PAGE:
After a nasty public divorce and endless scrutiny of her weight, Nigella Lawson returns to the spotlight on her terms with Simply Nigella. Long an outspoken opponent of the “Clean-Eating Brigade” Lawson begins her 10th cookbook by reiterating this stance, warning no diet can confer immortality, prevent loss, or allay suffering. But, she amends, what we cook and eat can offer “mastery over ourselves”.
While Simply Nigella exhorts the pleasures of cooking and eating, Lawson borrows heavily from the Paleo playbook. With its abhorrence of carbohydrates, sugars, legumes, potatoes, alcohol, and dairy, the Paleo diet is one of the more restrictive diets available, running counter to gastronomic pleasure.
This leads to a curious disconnect, wherein readers have the woman known as The Domestic Goddess offering recipes for chocolate cakes baked with coconut oil and Roasted Radishes on the one hand, only to suggest Pasta With Snail Butter and Chicken Crackling on the other. Neither are necessarily bad food. But raging against the diet police even as one lifts their recipes is, kindly, curious at best. When said recipes are mixed with the verboten — recipes for starches and carbs, sugars and booze — what are readers to think?
To be clear, I’ve nothing but compassion for genuine Celiac sufferers. It’s the non-Celiacs I take issue with; those individuals ascribing their every difficulty in life to gluten. As Lawson has always been a voice of reason regarding balanced eating and weight, why the unexplained glut of Paleo recipes in Simply Nigella? How did the author of How to Be a Domestic Goddess: Baking and the Art of Comfort Cooking come to possess a “carb cupboard”?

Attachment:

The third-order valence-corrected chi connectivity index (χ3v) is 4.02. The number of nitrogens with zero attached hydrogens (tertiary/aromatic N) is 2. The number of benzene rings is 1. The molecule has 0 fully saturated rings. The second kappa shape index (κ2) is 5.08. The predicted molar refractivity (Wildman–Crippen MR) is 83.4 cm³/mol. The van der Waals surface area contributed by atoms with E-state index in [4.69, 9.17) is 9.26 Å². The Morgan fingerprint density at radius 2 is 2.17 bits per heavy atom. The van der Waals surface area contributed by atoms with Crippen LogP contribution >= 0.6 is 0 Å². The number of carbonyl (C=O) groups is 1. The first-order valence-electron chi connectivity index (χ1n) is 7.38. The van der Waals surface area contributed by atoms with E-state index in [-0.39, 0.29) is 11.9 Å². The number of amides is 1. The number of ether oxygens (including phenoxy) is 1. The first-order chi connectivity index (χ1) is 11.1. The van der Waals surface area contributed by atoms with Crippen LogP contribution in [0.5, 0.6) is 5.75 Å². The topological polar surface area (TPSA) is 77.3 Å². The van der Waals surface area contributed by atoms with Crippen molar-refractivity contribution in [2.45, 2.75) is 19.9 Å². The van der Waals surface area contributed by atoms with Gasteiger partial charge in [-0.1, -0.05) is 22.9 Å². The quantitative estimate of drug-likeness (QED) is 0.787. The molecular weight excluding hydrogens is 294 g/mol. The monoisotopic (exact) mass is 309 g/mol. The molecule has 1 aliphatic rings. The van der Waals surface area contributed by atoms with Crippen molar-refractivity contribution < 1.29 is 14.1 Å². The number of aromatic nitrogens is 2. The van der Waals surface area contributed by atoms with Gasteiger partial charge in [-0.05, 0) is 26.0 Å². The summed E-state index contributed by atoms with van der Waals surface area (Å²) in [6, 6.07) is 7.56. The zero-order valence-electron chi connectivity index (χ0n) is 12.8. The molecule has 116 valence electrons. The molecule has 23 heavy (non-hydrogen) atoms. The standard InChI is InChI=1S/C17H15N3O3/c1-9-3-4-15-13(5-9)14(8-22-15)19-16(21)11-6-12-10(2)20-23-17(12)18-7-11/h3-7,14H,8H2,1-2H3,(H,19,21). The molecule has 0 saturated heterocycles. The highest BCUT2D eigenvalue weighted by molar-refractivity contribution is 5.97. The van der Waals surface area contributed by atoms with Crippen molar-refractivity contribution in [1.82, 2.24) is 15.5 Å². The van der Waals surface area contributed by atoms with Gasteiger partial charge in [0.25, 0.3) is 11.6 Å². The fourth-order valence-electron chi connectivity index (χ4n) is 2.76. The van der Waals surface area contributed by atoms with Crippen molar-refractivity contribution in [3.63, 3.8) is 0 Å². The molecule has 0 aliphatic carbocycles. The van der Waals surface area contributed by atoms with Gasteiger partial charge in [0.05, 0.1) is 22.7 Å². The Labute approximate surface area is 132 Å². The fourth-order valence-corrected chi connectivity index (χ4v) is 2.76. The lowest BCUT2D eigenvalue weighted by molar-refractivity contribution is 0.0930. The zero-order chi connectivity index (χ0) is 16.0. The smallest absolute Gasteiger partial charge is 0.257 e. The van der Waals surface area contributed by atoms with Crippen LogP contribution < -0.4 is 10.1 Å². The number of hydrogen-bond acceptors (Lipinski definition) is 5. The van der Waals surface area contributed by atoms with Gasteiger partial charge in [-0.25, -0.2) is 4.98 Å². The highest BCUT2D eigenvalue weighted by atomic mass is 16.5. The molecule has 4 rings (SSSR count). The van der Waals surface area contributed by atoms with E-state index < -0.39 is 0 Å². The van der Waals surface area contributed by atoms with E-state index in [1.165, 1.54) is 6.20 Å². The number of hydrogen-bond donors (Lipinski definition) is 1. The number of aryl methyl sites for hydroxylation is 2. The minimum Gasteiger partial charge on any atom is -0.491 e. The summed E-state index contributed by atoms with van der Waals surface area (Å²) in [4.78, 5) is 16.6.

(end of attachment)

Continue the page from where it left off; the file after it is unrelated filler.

Apparently Lawson, or her American publishers, are trying to maximize American sales. Ergo, Simply Nigella, a cookbook with plenty of white space, minimalist photography (by the talented Keiko Oikawa), and an emphasis on the latest inane dietary obsession. Lawson reports her latest culinary passions are the sweet potato, the avocado, and the coconut, appearing here as oil, water, and butter. Chia seed, matcha, and buckwheat also make appearances in breakfast and dessert. Evidently, we are to believe the woman who gave us Date Steaks alongside Baked Potatoes and Sour Cream and the Gooey Chocolate Stack is now “blown down” by a breakfast of chia seed pudding.
Gone is the Lawson who kicked her Crock-Pot into Nigella Kitchen’s hilariously self-deprecating Kitchen-Gadget Hall of Shame; said gadget inexplicably reappears in Simply Nigella, with a cast-iron insert, no less. Never mind Lawson gave away most of her cast iron cookware three books ago, citing its weight. Now Lawson finds cast iron’s “steady heft” “reassuring”. Yes, everyone is entitled to change their thinking. Is an explanation out of order here?
Look, I adore Lawson. When she appeared at San Francisco’s Omnivore Books last November, I schlepped out to see her in the midst of painfully severe tendonitis. Lawson, warmly friendly and, yes, drop-dead beautiful, did not disappoint. So understand that I write from dismayed disbelief, not a desire to inflict hurt.